No, I don’t mean salsa dancing. . . Our 4s, 5s and Kindergarten Spanish classes are making some SALSA! The salsa garden vegetables are finally ripe and ready to be harvested! These classes have been a part of the process since the beginning. They saw the garden when it was first planted and learned about what each plant needed to grow as well as the names of each of the plants in Spanish. They practiced saying them each time they visited the garden. They played some games, like “hot potato” with plastic ingredients to practice the names of the Salsa ingredients in Spanish as well as a memory card game. Next, they watched the plants grow bigger and bear fruit. They learned what it means for a crop to be ripe before harvesting it and that some need extra time to grow. Finally, they were able to get hands on to pick and prepare the vegetables for their own salsa. What an exciting and enriching experience! This was also a great opportunity to learn about the foods that grow in Spanish speaking countries. The students learned about the months of the year, seasons and all things that make foods in Spanish countries thrive!
The first step to making salsa is harvesting the vegetables. The students were able to hand pick the tomatoes, peppers, onions, and cilantro from the garden. Because we live in Florida, our climate is very similar to other Spanish speaking countries, so these vegetables did very well in our garden.
Next, it was time to wash their plants off. They were able to get their veggies all nice and clean and free of any dirt or bugs!
Then, some of the students helped with preparing the veggies for the salsa by chopping them up with child safe kitchen tools. This is a great way to practice those fine motor skills as well as their concentration.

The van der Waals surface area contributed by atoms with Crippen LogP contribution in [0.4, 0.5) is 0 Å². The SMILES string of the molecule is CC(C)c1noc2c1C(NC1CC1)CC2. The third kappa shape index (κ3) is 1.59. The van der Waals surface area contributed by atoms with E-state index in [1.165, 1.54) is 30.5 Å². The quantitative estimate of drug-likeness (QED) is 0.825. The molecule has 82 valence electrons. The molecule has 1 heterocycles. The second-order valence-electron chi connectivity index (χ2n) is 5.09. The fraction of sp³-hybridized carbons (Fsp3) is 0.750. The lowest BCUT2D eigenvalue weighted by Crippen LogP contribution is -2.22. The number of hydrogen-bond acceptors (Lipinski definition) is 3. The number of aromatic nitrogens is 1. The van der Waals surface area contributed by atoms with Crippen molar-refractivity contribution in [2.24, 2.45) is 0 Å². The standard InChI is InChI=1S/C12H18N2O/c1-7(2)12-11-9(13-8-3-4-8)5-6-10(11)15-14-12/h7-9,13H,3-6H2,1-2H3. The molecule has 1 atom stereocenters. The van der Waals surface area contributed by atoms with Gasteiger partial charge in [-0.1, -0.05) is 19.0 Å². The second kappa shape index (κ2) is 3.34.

Lastly, they added all the ingredients together and Señora Rojas blended them up to make some fresh salsa! They learned about recipes and how measuring out your ingredients is important because too much or too little of something can drastically change the taste and flavor of your dish. Señora Rojas brought a couple extra ingredients to enrich the flavor of their salsa that they couldn’t harvest from the garden. Our Kindergarten classes made recipe cards and practiced writing their vocabulary words that related to the Salsa Garden in Spanish.
What a unique learning moment for our students that they were able to watch the entire process of how food is made, particularly in Spanish speaking countries, and get that hands-on experience. They really enjoy the salsa garden and have loved seeing the progression of the plants over the last few months, even when they aren’t in Spanish class. Maybe this will spark some interest in gardening at their own homes and making homemade recipes from their own plants!
Of course, their chips and salsa snack was quite the hit! Muy deliciosa!